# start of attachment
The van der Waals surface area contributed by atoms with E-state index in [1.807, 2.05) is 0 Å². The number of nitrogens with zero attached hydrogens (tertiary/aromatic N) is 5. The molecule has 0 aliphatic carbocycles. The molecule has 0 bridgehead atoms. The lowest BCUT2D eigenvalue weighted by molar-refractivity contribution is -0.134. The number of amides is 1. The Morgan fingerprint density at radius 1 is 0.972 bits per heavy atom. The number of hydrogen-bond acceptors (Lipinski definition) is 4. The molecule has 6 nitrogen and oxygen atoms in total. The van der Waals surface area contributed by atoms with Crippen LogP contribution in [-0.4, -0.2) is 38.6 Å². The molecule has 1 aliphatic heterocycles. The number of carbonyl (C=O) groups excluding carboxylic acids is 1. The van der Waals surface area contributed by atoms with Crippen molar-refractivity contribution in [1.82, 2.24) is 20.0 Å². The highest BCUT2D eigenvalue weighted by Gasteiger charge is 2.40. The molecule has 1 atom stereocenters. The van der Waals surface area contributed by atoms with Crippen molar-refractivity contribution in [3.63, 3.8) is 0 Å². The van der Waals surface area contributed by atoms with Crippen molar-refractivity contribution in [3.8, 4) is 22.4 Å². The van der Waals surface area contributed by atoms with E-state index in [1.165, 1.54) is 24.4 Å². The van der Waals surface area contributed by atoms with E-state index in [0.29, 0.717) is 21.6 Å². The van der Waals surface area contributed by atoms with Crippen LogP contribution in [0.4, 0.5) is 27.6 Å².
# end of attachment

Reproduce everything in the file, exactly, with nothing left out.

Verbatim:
The van der Waals surface area contributed by atoms with E-state index in [1.807, 2.05) is 0 Å². The number of nitrogens with zero attached hydrogens (tertiary/aromatic N) is 5. The molecule has 0 aliphatic carbocycles. The molecule has 0 bridgehead atoms. The lowest BCUT2D eigenvalue weighted by molar-refractivity contribution is -0.134. The number of amides is 1. The Morgan fingerprint density at radius 1 is 0.972 bits per heavy atom. The number of hydrogen-bond acceptors (Lipinski definition) is 4. The molecule has 6 nitrogen and oxygen atoms in total. The van der Waals surface area contributed by atoms with Crippen LogP contribution in [-0.4, -0.2) is 38.6 Å². The molecule has 1 aliphatic heterocycles. The number of carbonyl (C=O) groups excluding carboxylic acids is 1. The van der Waals surface area contributed by atoms with Crippen molar-refractivity contribution in [1.82, 2.24) is 20.0 Å². The highest BCUT2D eigenvalue weighted by Gasteiger charge is 2.40. The molecule has 1 atom stereocenters. The van der Waals surface area contributed by atoms with Crippen molar-refractivity contribution in [3.63, 3.8) is 0 Å². The van der Waals surface area contributed by atoms with Crippen molar-refractivity contribution in [3.8, 4) is 22.4 Å². The van der Waals surface area contributed by atoms with E-state index in [1.165, 1.54) is 24.4 Å². The van der Waals surface area contributed by atoms with E-state index in [0.29, 0.717) is 21.6 Å². The van der Waals surface area contributed by atoms with Crippen LogP contribution in [0.4, 0.5) is 27.6 Å².